11. Volunteer carefully. If you are going to agree to do something that will take a lot of time, make sure it is something you really enjoy and that you can really spare the time.
12. Ask parent helpers to do things like running off sets of papers, stapling, and laminating.
13. Spend an occasional weekend day in your classroom and get completely organized for a month ahead to save time on a daily basis.
14. Pay someone to grade papers for you on an occasional or regular basis. A volunteer or assistant at your school may appreciate extra take-home work. High school students are sometimes available for this kind of work.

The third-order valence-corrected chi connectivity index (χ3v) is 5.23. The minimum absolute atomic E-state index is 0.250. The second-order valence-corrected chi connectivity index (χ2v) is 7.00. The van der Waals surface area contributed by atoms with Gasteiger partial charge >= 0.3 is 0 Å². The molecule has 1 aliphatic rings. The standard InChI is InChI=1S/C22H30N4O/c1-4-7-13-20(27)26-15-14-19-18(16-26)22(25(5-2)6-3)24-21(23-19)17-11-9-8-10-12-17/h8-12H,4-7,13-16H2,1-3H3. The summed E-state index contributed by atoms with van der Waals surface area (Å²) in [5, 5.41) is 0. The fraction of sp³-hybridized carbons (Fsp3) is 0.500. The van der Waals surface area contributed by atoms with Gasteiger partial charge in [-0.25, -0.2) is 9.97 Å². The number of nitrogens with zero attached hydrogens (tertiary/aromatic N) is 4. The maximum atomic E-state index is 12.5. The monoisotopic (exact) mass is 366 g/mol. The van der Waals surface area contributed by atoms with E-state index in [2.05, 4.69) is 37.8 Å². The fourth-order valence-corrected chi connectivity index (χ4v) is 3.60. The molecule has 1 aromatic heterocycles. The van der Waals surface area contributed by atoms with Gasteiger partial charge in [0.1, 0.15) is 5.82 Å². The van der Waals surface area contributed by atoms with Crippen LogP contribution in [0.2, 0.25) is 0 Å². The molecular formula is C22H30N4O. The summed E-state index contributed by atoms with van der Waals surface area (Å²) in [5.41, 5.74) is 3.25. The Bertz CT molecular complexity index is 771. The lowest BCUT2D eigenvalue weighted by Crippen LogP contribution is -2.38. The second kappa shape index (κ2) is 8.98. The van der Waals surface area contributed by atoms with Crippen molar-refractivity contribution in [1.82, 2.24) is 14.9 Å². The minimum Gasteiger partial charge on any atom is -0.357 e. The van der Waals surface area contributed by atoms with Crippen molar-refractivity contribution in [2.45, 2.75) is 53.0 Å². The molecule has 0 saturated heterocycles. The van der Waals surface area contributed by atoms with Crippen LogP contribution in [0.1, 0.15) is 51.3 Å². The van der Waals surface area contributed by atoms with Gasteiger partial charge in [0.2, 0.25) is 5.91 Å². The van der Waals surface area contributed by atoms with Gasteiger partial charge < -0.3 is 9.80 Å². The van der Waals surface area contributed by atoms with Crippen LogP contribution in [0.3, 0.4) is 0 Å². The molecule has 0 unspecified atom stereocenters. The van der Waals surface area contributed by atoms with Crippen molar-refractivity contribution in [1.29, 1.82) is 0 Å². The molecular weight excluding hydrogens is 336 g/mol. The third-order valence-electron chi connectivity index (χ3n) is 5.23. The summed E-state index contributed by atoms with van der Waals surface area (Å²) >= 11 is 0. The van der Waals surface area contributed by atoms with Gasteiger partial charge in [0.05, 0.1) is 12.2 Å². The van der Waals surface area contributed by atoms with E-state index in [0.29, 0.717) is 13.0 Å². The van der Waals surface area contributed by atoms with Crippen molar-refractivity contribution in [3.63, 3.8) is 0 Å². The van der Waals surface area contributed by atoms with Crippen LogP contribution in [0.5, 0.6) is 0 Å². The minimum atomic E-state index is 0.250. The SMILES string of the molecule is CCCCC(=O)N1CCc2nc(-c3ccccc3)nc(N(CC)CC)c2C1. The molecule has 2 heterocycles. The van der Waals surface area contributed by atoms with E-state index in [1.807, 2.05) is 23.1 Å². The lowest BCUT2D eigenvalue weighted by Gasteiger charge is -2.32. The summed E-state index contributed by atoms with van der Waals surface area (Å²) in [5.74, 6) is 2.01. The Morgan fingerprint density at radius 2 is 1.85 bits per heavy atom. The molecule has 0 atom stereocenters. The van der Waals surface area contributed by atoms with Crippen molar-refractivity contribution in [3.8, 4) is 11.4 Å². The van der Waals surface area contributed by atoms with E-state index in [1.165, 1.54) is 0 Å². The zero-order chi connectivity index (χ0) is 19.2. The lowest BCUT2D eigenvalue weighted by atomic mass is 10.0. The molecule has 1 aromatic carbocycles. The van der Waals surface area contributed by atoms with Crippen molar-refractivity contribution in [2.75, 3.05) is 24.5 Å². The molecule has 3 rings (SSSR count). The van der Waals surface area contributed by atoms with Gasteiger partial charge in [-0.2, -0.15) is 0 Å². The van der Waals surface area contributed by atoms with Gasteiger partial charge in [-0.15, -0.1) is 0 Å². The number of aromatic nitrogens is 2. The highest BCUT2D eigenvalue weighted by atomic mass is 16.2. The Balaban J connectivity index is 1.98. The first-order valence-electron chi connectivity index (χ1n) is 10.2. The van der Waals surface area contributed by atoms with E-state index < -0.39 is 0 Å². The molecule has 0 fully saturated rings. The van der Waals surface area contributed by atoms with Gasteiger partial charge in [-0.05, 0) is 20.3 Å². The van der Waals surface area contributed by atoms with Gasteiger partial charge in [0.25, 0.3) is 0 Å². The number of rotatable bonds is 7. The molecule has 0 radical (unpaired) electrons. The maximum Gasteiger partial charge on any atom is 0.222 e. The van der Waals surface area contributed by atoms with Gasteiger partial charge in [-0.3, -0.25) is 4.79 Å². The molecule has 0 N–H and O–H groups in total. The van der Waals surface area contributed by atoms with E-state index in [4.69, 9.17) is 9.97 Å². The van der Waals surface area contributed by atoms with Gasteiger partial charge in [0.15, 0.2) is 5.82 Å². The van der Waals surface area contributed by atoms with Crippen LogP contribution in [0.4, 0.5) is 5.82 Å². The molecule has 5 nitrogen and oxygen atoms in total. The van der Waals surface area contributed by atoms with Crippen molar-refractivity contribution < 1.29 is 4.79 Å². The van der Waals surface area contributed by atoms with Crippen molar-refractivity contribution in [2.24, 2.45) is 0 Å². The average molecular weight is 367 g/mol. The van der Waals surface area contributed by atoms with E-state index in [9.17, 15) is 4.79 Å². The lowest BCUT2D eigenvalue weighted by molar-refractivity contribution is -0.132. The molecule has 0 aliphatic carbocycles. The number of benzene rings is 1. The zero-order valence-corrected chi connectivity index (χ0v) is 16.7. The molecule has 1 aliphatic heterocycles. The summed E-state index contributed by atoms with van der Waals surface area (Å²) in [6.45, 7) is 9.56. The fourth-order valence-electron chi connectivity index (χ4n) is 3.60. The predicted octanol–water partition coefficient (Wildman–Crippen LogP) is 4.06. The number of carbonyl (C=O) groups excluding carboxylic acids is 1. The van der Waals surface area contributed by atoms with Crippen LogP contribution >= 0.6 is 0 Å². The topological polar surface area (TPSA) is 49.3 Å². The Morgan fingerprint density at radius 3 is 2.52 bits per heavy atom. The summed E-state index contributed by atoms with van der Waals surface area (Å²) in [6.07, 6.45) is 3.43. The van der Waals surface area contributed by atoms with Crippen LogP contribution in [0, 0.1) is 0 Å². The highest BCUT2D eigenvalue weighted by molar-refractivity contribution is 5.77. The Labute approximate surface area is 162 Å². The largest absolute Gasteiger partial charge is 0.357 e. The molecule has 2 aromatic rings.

15. Give a daily review, including the various skills that should be reinforced for end-of-year testing. You will avoid spending a lot of time on last minute catch-up.
16. Spend the first six weeks of the year concentrating on bonding and team building with your students. You will save the time that you would otherwise spend on discipline and classroom management later in the year.
17. Use the services that are offered by library resource people. They will do research and get you information that you need.
18. If you keep your teaching project centered and do a thorough task analysis, completion of the project will show mastery of the skills embedded in the project without need for further assessment.
19. Get older students, from another classroom if necessary, to help you with everyday room cleanup.
20. Remember that time and money are interchangeable. Spend money to save time.

For more time-saving ideas to use in the classroom, check out:

Welcome to Teacher Created Tips